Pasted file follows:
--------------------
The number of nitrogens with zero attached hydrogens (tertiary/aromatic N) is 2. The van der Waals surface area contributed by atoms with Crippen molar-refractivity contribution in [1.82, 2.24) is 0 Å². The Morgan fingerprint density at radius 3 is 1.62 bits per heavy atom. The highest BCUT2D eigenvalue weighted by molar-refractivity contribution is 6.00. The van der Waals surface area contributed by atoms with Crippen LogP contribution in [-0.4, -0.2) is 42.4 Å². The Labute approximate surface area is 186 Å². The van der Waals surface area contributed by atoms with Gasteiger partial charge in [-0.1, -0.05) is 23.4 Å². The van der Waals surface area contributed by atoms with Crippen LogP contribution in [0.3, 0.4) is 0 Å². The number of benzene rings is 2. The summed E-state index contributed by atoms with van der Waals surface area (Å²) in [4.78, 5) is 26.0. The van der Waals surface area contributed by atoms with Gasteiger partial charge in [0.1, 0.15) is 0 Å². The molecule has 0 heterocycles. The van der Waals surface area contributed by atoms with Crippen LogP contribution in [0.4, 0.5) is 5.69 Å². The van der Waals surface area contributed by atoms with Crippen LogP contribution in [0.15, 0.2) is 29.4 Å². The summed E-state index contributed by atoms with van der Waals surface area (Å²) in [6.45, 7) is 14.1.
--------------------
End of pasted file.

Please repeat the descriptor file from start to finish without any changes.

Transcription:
The number of nitrogens with zero attached hydrogens (tertiary/aromatic N) is 2. The van der Waals surface area contributed by atoms with Crippen molar-refractivity contribution in [1.82, 2.24) is 0 Å². The Morgan fingerprint density at radius 3 is 1.62 bits per heavy atom. The highest BCUT2D eigenvalue weighted by molar-refractivity contribution is 6.00. The van der Waals surface area contributed by atoms with Crippen LogP contribution in [-0.4, -0.2) is 42.4 Å². The Labute approximate surface area is 186 Å². The van der Waals surface area contributed by atoms with Gasteiger partial charge in [-0.1, -0.05) is 23.4 Å². The van der Waals surface area contributed by atoms with Crippen LogP contribution in [0.3, 0.4) is 0 Å². The number of benzene rings is 2. The summed E-state index contributed by atoms with van der Waals surface area (Å²) in [4.78, 5) is 26.0. The van der Waals surface area contributed by atoms with Gasteiger partial charge in [0.1, 0.15) is 0 Å². The molecule has 0 heterocycles. The van der Waals surface area contributed by atoms with Crippen LogP contribution in [0.4, 0.5) is 5.69 Å². The van der Waals surface area contributed by atoms with Crippen LogP contribution in [0.15, 0.2) is 29.4 Å². The summed E-state index contributed by atoms with van der Waals surface area (Å²) in [6.45, 7) is 14.1.